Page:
‘Stop the Steal’ movement vows to primary GOP senators who refuse to support Trump: ‘That’s a promise’

“Stop the Steal” movement leaders on Tuesday pledged to primary Republican senators who refuse to support objections to electoral votes during next month’s joint session of Congress.

GOP activist Ali Alexander, head of the movement, acknowledged at a press conference in Washington, D.C., that four Republican House members, including Rep. Mo Brooks of Alabama and three representative-elects, have already announced they will object to the slate of electors showing a Joe Biden win when Congress meets Jan. 6.

“We are calling on at least one senator to join them,” Alexander said. “We are going to target the GOP senators, and we will primary the ones that don’t stand with us and we will celebrate the ones that do stand with the voters.”

Alexander’s call comes after Senate Majority Leader Mitch McConnell (R-Ky.) said on the floor of the chamber Tuesday, he is acknowledging Biden as “president-elect” and Sen. Kamala Harris (D-Calif.) as “vice-president-elect.”

But, The Epoch Times reports, two GOP senators — Ron Paul of Kentucky and Ron Johnson of Wisconsin — have said they are considering challenging the slate of electors from swing states where allegations of widespread vote fraud have been made by President Donald Trump’s campaign legal team.

“We’re still looking at all the legal stuff that’s happening with the legal cases and we’ll make our decision after we’ve seen all of the legal challenges,” Paul told CNN last week.

Johnson, who chairs the Homeland Security and Governmental Affairs Committee, also told reporters that he is leaving the possibility open of challenging the electors. His panel is preparing to hold the first congressional hearings on the election’s “irregularities.”

Sen. Josh Hawley (R-Mo) is also said to be pondering a challenge, The Epoch Times reported.

By law, if one member from each chamber challenges the slate of electors, then each chamber adjourns to meet separately to vote on the challenges. Along with Brooks, Rep.-elect Barry Moore (R-Ala.), and Rep.-elect Marjorie Taylor Greene (R-Ga.), will also file challenges.

But since Democrats hold a slim majority in the House, it’s not likely that the challenge in that chamber will be successful. And while Republicans may still hold a slim majority in the Senate when the joint session meets early next month, it’s likely that at least four GOP senators — Mitt Romney (Utah); Lisa Murkowski (Alaska); Susan Collins (Maine); and Ben Sasse (Neb.) — will support Biden, as they have already stated that he is president-elect.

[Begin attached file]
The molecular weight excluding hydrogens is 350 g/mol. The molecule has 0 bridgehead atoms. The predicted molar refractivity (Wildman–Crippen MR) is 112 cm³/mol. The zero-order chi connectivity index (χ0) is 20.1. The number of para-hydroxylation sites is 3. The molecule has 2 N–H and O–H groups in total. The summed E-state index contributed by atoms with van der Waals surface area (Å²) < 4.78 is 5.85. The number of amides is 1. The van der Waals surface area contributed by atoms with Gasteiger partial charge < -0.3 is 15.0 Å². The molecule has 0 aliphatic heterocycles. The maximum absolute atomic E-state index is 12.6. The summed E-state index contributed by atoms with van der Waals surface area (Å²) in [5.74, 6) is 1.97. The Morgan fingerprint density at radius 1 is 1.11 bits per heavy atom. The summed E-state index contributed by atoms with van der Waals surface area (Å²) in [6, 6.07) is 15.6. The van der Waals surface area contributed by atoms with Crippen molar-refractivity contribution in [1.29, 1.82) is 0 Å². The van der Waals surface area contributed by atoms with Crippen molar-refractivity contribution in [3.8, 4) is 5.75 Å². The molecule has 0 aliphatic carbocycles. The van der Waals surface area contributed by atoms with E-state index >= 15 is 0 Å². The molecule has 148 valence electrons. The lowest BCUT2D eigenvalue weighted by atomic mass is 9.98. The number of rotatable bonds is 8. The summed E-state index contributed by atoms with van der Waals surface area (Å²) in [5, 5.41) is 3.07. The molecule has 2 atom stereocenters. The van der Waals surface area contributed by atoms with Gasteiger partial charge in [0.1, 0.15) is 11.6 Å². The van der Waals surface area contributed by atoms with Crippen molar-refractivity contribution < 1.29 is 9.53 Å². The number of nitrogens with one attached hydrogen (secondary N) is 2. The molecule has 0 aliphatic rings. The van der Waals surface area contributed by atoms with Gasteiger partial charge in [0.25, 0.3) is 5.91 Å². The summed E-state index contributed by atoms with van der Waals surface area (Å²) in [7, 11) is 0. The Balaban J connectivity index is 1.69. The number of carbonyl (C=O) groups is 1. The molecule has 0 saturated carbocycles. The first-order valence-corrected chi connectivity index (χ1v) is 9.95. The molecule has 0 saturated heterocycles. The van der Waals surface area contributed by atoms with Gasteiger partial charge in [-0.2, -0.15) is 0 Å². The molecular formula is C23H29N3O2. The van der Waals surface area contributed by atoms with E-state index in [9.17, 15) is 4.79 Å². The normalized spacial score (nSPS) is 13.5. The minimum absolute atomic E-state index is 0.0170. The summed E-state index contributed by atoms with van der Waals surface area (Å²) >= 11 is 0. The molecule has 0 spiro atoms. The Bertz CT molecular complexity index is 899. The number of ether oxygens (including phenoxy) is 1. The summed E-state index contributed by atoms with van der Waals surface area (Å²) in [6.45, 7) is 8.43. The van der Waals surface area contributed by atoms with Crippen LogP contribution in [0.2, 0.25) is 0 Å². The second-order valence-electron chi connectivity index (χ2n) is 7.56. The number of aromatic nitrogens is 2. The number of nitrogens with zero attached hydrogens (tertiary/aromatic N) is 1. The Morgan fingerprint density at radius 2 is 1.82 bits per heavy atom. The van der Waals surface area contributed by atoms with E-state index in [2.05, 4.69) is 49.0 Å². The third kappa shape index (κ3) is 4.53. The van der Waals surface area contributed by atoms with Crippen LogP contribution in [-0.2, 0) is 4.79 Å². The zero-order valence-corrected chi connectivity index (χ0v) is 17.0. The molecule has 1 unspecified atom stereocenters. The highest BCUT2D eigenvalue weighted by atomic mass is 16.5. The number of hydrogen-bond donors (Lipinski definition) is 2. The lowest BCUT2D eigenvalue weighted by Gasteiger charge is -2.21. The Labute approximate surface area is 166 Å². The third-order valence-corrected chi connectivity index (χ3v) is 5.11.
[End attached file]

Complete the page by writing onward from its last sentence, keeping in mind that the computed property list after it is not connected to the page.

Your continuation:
Nevertheless, Alexander pressed GOP senators, especially McConnell, telling him at Tuesday’s presser, “The constitutional process has not been exhausted. We have Jan. 6. In fact, you play a role in that.”

Other speakers at the press conference made reference to the Tea Party movement, a grassroots effort that began during President Obama’s first term and was responsible for knocking off several GOP members of Congress thought to be more closely aligned with the political establishment.

McConnell opposed the movement and worked to defeat several of its candidates. He has also come under fire for urging GOP senators not to join in election challenges.

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“The establishment beat the Tea Party by out-waiting us, by co-opting or corrupting some of our people, leaders. But they didn’t have a visionary leader, and they didn’t have the vision of America first,” Ed Martin, president of Phyllis Schlafly Eagles, a conservative group, and former chairman of the Missouri Republican Party, said.

“And you cannot wait out the American people on this and think it will all turn out fine. That’s what President Trump knows. That’s what these patriots know.”

Martin said Republican voters are motivated to support President Trump and his election challenges, adding they will be much less motivated to support GOP candidates who failed to offer their support for the legal challenges as well.

In recent weeks as challenges have unfolded, Trump himself has urged some of his congressional supporters to primary Republicans holding state offices including Govs. Doug Ducey (Ariz.) and Brian Kemp (Ga.).

Meanwhile, Alexander Bruesewitz, a founding member of the 2020 Stop the Steal coalition, named Sen. James Lankford (R-Okla.) has one primary target in 2022 for calling Biden president-elect.

“You will be primaried in 2022,” said Bruesewitz. “That’s a promise.”

“You have these people up here in Washington that just don’t seem to get it all; they want to lose. It’s a disgrace what Mitch McConnell said. We need fighters, we need fighters in Washington,” Bruesewitz noted further, adding that people shouldn’t give up on the president because “he hasn’t given up on us.”

“These are now Trump’s people. This is Trump’s party, and we are paying attention,” noted Michigan GOP elector Meshawn Maddock. “These people are not going to go away. So abandon the grassroots at your own peril.”

Jon Dougherty

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